Mental Health, Uncategorized

I am a Sum of My Parts

I’m sure most people by now have seen the Disney/Pixar filmĀ Inside Out, or at least know about its premise. In the film, characters are represented as a system run by a set of emotions: Joy, Sadness, Fear, Anger, and Disgust. This is, of course, a simplified version of the way our minds work, but it gets a point across about how the different parts of our personalities work.

This Week, I Learned That I Am A Sum Of My Parts

In my brain, there are a lot of voices governing my thoughts and feelings. In my case, there are some entities who are more in control than others. Keep in mind, this is not by any means a form of Dissociative Identity Disorder- in that condition, different personalities manifest as separate people independent of each other. These are all still parts of me. I identify them all as my own voice, just different aspects of such.

The issue I have is that some voices are most vocal than others. A good example of this is how inĀ Inside Out, some of Riley’s emotions go “missing,” leaving the others in charge. In my case, the emotions are there, but they get shouted down by their more dominant counterparts.

Last week, I was introduced to the Internal Family Systems theory, where different parts of your personality play different parts in your mind. These roles can have either a healthy or unhealthy balance. In my case, there are a few voices that are unfairly balanced. Cynic, as I call it, tends to work with Anxiety to run my mind, while effectively silencing the other voices. Through IFS therapy, however, I am trying to speak to all of my parts and see where they are all coming from, in an effort to create healthier balance.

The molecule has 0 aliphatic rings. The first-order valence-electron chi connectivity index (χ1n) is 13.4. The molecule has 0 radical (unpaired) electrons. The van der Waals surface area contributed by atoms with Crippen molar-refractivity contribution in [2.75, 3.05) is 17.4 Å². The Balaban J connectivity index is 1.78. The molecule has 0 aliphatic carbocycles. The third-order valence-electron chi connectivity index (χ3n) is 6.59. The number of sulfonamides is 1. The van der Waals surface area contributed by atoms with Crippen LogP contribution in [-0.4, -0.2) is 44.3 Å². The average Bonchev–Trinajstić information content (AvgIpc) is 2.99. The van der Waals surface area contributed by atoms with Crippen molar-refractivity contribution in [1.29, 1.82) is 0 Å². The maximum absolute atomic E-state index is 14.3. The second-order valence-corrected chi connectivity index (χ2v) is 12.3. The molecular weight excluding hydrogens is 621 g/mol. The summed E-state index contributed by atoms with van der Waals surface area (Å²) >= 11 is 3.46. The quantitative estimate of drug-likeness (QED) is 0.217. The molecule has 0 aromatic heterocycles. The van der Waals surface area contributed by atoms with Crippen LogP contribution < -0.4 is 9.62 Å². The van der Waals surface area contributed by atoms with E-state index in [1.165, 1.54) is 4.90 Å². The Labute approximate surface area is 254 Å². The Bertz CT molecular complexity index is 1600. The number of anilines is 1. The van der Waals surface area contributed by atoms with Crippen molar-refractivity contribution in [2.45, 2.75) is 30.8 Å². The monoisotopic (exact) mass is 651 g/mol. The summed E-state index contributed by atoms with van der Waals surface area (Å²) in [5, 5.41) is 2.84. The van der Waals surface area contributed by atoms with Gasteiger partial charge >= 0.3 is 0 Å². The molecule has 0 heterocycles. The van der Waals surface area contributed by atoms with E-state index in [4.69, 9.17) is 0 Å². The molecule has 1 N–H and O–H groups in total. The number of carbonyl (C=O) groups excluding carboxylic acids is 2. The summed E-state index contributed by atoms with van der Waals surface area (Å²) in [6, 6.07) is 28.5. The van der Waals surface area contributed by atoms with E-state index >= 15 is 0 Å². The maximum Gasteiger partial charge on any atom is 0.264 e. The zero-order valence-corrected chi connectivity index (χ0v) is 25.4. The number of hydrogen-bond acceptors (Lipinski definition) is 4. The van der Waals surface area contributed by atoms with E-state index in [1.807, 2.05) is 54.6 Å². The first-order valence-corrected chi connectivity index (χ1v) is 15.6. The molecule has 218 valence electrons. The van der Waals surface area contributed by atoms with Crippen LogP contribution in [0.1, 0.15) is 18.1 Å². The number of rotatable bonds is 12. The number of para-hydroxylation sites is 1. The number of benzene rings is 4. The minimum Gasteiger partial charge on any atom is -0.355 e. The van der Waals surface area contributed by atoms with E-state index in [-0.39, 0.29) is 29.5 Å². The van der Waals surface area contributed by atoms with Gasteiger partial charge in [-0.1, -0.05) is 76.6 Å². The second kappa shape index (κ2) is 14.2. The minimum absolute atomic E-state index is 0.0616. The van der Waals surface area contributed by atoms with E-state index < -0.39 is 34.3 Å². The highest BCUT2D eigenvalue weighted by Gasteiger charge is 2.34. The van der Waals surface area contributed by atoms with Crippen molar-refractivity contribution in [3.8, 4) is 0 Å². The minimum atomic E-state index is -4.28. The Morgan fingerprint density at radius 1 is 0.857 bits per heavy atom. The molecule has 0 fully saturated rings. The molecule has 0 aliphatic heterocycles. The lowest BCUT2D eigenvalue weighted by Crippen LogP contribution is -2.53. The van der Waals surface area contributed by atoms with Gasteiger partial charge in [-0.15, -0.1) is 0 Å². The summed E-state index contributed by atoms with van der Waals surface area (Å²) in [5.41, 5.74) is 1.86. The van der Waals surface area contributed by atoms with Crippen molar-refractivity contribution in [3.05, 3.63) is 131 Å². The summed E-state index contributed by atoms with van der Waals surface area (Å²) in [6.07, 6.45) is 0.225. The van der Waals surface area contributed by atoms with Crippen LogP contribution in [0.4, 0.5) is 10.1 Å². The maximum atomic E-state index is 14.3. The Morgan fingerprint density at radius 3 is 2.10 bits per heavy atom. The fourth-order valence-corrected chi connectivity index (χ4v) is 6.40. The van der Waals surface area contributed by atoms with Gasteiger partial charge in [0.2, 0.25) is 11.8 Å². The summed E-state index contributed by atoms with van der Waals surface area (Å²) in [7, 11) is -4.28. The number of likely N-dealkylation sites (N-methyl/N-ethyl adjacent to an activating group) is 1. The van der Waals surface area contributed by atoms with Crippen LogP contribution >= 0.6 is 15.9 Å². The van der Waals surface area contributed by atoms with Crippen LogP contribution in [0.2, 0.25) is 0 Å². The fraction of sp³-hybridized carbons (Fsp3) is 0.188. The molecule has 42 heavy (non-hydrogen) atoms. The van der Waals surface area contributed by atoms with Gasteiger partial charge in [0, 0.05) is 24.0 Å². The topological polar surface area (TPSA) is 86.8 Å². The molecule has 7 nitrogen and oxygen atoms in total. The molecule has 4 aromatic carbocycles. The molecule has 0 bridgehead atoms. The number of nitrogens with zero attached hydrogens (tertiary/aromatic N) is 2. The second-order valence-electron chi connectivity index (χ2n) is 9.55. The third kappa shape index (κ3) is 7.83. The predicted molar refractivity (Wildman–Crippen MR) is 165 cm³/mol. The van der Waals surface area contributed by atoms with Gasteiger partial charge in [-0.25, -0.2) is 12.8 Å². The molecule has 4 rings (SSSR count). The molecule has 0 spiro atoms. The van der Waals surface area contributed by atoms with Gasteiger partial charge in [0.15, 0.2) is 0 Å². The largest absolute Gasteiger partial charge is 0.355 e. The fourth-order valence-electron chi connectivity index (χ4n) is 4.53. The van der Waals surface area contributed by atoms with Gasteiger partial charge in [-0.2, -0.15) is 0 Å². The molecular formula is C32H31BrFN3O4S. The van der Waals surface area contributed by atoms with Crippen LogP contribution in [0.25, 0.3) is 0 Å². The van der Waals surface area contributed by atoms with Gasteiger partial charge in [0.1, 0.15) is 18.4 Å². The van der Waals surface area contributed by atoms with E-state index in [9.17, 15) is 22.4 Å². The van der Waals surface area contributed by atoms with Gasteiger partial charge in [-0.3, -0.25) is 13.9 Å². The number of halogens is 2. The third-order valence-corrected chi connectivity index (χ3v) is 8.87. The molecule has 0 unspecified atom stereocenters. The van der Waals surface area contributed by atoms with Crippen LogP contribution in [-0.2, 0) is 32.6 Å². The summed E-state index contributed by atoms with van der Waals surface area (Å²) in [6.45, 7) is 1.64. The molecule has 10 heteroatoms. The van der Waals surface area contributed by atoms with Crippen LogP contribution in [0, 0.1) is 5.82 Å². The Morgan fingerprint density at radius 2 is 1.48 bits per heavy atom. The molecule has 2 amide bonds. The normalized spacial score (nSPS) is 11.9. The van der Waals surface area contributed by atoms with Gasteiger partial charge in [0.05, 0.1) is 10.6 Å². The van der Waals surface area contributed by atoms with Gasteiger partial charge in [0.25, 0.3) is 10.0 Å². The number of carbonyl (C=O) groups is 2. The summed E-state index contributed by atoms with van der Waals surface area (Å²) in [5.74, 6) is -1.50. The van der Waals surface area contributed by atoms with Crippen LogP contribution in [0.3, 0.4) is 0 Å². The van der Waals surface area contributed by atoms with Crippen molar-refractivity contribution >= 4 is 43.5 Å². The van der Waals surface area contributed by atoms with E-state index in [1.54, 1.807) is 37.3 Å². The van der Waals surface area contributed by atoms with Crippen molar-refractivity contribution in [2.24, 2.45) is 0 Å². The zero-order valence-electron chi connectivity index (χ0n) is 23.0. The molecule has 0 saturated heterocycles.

Mental Health, Uncategorized

I Have to Live For Me

One of the things I’ve been working on with my new therapist is trying to determine what I want. I know this seems like an odd thing for most people, I understand that, but for me, it can be a problem. For most of my life, I’ve lived to try and serve others, with a fear of being seen as too selfish. It turns out that I actually need to take more time to focus on myself and make my own decisions about where I want to go in life.

This week, I learned that there is only one person I have to live for: Myself.

When I am asked personal questions about my future, a lot of them are very open-ended. What do you want to do? I don’t know. Where do you want to be in five years? I don’t know. What does your ideal life look like? I don’t know! My indecisiveness is becoming detrimental to myself, and I need to step back and try to figure out exactly what I want to do before it gets much later (because it’s already past “too late” now that I’m in my 30s).

Too much of my life is spent thinking about other people. Whether it’s worrying about the car behind me on the road, internally begging store employees not to talk to me, or feeling obligated to answer all the little questions my mother asks in a day, most of my time and energy is devoted to others. Part of my mental health recovery is to focus on myself instead of others and to stop worrying about what others are going to think about me and my decisions. This is going to take time, but as I’ve mentioned before, recovery is a process. My assignment this week is to try meditation to help my focus shift onto myself and my being. I’m going to install a few apps on my phone and take some time to “turn off” my anxiety and think about myself.